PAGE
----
“Why are you going there? What will you do?”
Confused faces with a hint of actual concern seemed to be surrounding me as I told my coworkers I was going to Anji
. “Well, there's the mountains, and the bamboo forest, and Crouching Tiger Hidden Dragon was filmed there, ya know!”
I responded confidently only to get more puzzled looks...
I've come to realize that the majority of Shanghainese locals I meet tend to travel for the status, and are far more interested in following the herds of people to whichever destination is most "popular."
I use that term loosely because I've learned that what's most popular isn't necessarily what's the most beautiful or most interesting.
Three hours by bus from downtown Shanghai. Three. That's it! You could do this place in a single day, that is if you got up early enough and actually wanted to leave so soon. God knows I hate getting up before 9, so I decided to sleep in and go for a couple days instead…
The bus spits us out in a little dusty town bus station with a dozen or so food vendors leading the
way to a queue of taxis. Another thirty minutes by taxi and here we are, miraculously displaced from all that is urban. The countryside. The air pollution from the city nonexistent as we enter the valley. The bamboo covered mountains encasing us in this little green oasis.
I knew places like this existed in China but I was surprised how close this one was to the big city, and how few people are here. Seriously empty. Stunning scenery though; Our hotel has actual real tea terraces stacked up the mountain behind it, and epic views of the bamboo forests from all the room windows. A couple people are tending to the tea plants, another woman is stacking bundles of bamboo to dry in elegant rows creating an alluring criss-crossing pattern. Various dog breeds have established their own little community and roam about town. Bamboo rustling. Some small chatter from a terrace. A trickling creek. Tranquility at last! But, where are the tourists?
I went to Qingdao two years ago which comes highly recommended by Chinese locals, and I get the appeal, really I do. I mean, it's a seaside city with beaches and supposedly,
"the best seafood in China." Unfortunately my trip there was a bit lackluster. It was busy and had a lot of stereotypical monuments and tourist spots, but, overall it was just another city in China with a lot of tourists and nothing of real depth or beauty to experience. That's my opinion of course so if you went to Qingdao perhaps and you LOVED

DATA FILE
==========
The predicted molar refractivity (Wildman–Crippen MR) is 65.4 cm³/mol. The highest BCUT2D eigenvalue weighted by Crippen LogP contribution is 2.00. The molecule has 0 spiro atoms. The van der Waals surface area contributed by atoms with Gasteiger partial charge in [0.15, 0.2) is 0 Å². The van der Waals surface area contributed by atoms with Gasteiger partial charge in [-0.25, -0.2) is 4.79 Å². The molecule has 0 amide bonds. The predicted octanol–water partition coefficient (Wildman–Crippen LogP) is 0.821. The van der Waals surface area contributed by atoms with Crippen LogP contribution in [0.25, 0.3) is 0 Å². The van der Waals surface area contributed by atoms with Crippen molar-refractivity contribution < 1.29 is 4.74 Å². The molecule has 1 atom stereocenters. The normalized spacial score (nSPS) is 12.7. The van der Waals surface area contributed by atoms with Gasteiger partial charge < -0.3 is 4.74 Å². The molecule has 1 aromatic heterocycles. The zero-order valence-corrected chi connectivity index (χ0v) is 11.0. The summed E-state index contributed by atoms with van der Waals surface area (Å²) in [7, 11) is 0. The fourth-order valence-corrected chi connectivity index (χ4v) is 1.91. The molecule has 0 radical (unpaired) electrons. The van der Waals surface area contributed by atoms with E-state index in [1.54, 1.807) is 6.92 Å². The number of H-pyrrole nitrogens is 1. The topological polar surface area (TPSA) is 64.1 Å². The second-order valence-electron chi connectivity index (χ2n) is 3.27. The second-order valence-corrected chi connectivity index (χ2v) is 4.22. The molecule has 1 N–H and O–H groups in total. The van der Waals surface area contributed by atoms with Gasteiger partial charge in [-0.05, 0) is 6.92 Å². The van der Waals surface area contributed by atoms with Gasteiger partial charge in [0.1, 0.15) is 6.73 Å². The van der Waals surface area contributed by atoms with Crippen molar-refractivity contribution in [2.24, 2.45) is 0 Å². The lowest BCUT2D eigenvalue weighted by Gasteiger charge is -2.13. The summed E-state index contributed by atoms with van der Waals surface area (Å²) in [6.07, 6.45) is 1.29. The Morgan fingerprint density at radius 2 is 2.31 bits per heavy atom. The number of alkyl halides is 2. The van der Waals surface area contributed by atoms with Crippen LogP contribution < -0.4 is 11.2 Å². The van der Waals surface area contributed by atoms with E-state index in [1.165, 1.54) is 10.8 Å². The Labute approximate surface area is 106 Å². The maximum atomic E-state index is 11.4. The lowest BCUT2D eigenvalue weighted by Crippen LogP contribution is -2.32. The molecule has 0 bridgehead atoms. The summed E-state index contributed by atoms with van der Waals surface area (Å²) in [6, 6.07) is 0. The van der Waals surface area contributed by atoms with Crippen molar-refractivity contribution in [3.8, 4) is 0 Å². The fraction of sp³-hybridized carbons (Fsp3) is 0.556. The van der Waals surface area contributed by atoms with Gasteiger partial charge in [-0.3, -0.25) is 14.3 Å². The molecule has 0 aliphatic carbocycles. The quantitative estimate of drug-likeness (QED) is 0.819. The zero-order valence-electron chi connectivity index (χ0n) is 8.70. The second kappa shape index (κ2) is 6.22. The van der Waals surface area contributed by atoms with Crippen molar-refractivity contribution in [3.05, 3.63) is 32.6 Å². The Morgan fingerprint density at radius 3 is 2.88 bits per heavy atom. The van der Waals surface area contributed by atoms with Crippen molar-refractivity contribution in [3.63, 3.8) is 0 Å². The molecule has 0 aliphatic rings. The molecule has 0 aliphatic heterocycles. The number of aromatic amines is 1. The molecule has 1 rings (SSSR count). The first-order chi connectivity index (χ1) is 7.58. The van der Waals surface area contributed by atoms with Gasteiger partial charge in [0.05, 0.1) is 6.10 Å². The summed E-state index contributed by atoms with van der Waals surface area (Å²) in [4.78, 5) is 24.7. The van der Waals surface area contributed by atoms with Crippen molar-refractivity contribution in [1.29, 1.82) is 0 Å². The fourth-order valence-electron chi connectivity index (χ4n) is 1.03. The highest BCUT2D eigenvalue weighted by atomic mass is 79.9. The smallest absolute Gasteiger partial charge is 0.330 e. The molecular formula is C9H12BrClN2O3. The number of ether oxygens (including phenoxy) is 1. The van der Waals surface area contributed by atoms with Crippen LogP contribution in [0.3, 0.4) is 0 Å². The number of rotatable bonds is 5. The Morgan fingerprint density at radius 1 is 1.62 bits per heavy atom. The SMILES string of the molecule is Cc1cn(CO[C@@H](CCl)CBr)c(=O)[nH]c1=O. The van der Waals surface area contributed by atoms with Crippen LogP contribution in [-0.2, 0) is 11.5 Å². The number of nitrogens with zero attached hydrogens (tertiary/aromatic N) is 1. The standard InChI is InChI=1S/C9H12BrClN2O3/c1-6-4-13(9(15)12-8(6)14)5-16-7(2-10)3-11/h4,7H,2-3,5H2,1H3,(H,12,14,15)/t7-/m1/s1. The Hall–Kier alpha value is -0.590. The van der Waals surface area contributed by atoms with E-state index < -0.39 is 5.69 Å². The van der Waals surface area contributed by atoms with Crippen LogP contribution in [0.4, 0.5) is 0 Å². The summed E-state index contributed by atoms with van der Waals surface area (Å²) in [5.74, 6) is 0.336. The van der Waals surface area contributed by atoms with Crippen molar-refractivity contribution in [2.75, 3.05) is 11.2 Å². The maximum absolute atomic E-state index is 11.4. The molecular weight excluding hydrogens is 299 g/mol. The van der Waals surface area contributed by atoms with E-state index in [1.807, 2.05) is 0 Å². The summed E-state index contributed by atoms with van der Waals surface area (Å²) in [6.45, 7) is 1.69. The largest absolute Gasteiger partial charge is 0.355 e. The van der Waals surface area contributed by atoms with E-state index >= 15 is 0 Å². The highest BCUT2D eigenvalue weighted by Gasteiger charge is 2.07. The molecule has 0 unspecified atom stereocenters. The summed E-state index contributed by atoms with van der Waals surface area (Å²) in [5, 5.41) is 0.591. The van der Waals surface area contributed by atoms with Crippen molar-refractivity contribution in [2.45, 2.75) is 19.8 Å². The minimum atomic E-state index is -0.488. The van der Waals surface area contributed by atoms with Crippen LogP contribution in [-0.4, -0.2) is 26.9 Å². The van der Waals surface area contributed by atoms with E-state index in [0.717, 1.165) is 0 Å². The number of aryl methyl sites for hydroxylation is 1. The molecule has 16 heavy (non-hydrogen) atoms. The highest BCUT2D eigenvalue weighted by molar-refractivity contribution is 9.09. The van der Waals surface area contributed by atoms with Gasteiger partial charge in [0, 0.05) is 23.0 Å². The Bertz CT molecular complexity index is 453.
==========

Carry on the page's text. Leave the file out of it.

it and you want to take your mother next year, that's great for you! To each, their own!
Anji is just marvelous though. I'm a little bias because I'm a nature freak. We hike into the mountains and find our way into a small canyon with waterfalls spilling into mini lagoons; perfect for swimming. Transparent pools. Sculpted rock from the rushing water. Not a soul in sight. If you've been to China you know how infrequent you find yourself alone in this HIGHLY over-populated country. The seclusion baffles me and delights me all at the same time. Splash! I jump in a turquoise pool. “Ahhhh!” I scream because it's flippin' freezing! This giant rock that drops right into a pool had become smooth over time from the falls and created a natural water
slide, so naturally we take turns climbing up and squealing all the way down until plunging into the icy bath below. Who needs amusement parks, right? The best part is we didn't pay any entrance fees or follow any signs. We created our own adventure by relying on wandering and spontaneity.
Incredibly resourceful, these people of Anji. Bamboo it abundant and they make sure to use it for just about anything they can. Well, of course they export it, but they also build furniture, decks, houses, and tools (among other things) with it. They EAT it. Hey, if the pandas live off this stuff why can't we? I'm proud to say I'm a new-found lover of the stuff.
The second day picks up a little bit which was expected because it was Chinese Labor Day. Surprisingly still not terribly busy though, and we've yet to see another Westerner. I'm certainly not complaining. It's so nice to go somewhere you feel hasn't been "discovered" yet. So often people will search the internet using phrases like "off the beaten path" or "hidden gems." Sometimes we need to get away from the herds. This trip did just
I had half a mind to not write about Anji (or to at least not post anything online about it) because I wanted to keep it as much of a secret as possible. But where's the camaraderie in that? There are lots of places near Shanghai worth a day trip: Suzhou, Nanjing, Hangzhou; to name a few. These places are fantastic but may leave you feeling like another bessie mooing in the herd as you're pushed through the touristy rounds. I say take a break from the masses and hop the three-hour bus to Anji and do the leisure thing for a day. Do as the pandas do:
Eat some bamboo.
Enjoy the space.
Splash around in a secluded waterfall.
Repeat as needed.
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